Narendra Modi
Prime Minister Narendra Modi.AP

The Indian economy has been on a solid footing in the last four years, and fundamental reforms like the GST rolled out by Prime Minister Narendra Modi's government contributed to economic expansion, International Monetary Fund's chief economist has said.

"India under the government of Prime Minister Narendra Modi has carried out some really fundamental reforms. These include the Goods and Services Tax (GST), the Insolvency and Bankruptcy Code... A lot of what they have done on financial inclusion has been really important," Maurice Obstfeld  said in Washington on Sunday, PTI reported.

The economist, who is set to retire this month, said India still has some vulnerabilities, especially as the country is heading into general elections. He said the reform momentum should be maintained, and the government must take care not to play truant with fiscal health.

Shadow banking industry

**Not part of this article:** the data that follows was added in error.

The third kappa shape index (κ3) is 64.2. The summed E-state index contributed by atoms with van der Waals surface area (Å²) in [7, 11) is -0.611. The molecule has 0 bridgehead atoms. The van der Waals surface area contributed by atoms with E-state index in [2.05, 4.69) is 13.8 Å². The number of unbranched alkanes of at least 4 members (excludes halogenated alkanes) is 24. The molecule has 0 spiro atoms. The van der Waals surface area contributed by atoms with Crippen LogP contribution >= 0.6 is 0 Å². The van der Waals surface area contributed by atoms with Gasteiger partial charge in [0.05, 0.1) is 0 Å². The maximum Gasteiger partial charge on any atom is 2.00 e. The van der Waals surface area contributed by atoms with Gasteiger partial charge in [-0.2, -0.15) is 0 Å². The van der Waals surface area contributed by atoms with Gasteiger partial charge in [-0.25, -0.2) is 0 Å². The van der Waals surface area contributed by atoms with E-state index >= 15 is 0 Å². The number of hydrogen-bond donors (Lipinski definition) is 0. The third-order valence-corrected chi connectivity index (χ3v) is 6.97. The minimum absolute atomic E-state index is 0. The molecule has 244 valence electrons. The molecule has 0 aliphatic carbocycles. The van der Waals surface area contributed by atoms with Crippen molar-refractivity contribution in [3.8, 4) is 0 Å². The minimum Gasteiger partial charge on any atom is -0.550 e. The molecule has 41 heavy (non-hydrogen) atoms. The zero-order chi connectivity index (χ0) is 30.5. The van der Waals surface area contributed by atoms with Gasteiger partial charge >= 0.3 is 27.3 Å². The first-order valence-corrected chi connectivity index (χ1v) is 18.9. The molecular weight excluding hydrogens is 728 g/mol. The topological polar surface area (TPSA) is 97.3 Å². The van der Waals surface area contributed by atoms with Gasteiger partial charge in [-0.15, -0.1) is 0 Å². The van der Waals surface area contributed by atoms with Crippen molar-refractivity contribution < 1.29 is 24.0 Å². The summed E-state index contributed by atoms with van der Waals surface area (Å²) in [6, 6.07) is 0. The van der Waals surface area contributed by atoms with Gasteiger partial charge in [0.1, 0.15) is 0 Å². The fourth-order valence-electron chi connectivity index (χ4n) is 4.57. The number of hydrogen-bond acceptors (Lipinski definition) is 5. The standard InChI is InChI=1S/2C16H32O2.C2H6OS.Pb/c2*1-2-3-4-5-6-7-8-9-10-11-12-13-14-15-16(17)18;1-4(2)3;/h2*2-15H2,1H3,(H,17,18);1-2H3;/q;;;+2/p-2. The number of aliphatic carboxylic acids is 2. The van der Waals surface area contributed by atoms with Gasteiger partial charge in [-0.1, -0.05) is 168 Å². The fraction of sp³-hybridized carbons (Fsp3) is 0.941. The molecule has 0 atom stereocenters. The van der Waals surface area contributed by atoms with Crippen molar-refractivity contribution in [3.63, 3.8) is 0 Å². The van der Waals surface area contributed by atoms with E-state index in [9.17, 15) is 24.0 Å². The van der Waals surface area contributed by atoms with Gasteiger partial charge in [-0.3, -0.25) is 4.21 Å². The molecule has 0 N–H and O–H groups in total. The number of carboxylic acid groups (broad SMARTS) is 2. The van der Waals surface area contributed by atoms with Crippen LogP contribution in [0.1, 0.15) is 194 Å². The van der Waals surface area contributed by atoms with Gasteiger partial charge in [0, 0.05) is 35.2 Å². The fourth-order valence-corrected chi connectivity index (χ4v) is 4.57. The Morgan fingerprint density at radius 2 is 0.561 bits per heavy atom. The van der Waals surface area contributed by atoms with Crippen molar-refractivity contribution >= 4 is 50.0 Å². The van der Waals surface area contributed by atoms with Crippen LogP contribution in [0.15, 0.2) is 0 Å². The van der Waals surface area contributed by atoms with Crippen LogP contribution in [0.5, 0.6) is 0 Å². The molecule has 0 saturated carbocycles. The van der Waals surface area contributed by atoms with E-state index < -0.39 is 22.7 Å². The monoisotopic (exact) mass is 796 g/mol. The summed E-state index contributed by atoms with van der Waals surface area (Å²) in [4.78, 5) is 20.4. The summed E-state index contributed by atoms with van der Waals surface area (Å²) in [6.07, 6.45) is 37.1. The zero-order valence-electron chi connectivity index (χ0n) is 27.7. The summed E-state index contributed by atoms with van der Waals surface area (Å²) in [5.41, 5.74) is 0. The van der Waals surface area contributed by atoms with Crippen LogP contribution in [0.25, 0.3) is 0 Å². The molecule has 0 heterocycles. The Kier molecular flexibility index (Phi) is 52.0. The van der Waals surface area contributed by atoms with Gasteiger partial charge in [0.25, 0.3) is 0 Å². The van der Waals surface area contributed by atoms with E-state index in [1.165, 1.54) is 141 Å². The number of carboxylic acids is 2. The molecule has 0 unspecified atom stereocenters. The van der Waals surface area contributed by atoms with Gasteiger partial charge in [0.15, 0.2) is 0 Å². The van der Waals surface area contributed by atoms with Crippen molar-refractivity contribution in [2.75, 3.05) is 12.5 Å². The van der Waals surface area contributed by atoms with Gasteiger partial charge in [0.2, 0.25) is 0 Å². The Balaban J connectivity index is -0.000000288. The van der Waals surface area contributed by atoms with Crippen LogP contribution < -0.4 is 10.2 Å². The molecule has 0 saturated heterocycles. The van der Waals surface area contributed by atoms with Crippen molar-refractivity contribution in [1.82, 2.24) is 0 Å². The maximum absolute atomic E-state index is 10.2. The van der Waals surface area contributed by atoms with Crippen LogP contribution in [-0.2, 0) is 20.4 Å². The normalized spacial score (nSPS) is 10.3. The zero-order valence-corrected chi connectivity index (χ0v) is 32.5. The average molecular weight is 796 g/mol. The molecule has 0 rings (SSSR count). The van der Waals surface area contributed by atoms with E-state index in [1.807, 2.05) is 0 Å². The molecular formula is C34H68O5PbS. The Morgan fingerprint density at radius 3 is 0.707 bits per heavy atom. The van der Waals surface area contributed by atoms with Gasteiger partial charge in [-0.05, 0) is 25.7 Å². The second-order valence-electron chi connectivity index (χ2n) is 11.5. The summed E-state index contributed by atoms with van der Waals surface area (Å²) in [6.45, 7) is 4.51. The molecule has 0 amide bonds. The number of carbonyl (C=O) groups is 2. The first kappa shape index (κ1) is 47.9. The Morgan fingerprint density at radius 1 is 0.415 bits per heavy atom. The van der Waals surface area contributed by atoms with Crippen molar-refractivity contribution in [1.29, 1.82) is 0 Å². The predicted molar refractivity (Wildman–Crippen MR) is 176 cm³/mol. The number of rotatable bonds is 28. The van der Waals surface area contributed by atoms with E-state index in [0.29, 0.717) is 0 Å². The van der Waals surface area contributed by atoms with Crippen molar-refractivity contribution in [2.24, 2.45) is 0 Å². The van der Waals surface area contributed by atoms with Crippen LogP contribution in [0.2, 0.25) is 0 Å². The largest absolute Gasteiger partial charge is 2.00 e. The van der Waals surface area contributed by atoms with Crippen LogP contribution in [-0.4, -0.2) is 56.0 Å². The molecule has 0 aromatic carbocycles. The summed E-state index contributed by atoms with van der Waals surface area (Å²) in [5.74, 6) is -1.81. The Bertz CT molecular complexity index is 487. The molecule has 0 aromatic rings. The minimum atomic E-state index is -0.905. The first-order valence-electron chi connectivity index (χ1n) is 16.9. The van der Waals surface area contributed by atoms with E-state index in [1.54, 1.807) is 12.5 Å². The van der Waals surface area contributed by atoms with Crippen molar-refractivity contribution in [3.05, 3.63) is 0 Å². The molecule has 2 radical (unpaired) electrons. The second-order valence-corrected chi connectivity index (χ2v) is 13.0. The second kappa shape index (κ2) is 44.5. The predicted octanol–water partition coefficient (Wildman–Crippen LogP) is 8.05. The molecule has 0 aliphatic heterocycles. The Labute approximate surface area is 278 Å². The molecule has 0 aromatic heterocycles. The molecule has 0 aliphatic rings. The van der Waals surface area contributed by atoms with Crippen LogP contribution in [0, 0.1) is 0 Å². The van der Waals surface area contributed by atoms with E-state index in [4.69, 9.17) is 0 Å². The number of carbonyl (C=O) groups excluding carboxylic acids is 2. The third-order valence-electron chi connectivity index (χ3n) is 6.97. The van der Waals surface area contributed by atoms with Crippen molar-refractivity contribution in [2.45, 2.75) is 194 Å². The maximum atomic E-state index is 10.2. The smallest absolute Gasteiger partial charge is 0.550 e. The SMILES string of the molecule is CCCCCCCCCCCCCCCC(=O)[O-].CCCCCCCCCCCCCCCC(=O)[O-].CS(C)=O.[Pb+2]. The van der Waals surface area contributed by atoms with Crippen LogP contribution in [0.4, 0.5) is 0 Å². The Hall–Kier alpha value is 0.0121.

Obstfeld also flagged the latest crisis in the non-banking finance sector as a potential threat to financial health. He called for implementation of stricter norms in the country's shadow banking industry. He, however, praised the reform measures rolled out by the government, mainly the Insolvency and Bankruptcy Code.

Urjit Patel and Arvind Subramanian
Chief Economic Advisor Arvind Subramanian and Reserve Bank of India Governor Urjit PatelReuters

When it comes to the tussle between the Reserve Bank of India and the central government, Obstfeld, however, throws his weight behind the RBI. He said the central bank's independence is a must for ensuring financial stability.

He refused to be drawn into the controversy, saying he believes the RBI and the government have resolved their differences.

"I think they [the RBI and the Indian government] have reached an agreement on how to proceed," he said.

But Obstfeld emphasised that IMF does like it when politicians manipulate central banks for political ends.

"There is debate over whether it is better for financial stability to be the remit of the central bank or an independent regulator ... The United Kingdom in 1997 split them, then put them back together again. I am not going to take a position on that. But I think the central bank does have to be intimately concerned with financial stability to some degree and with the payment system," he added.

Indian-American economist Gita Gopinath is taking over as IMF chief economist at the beginning of the new year.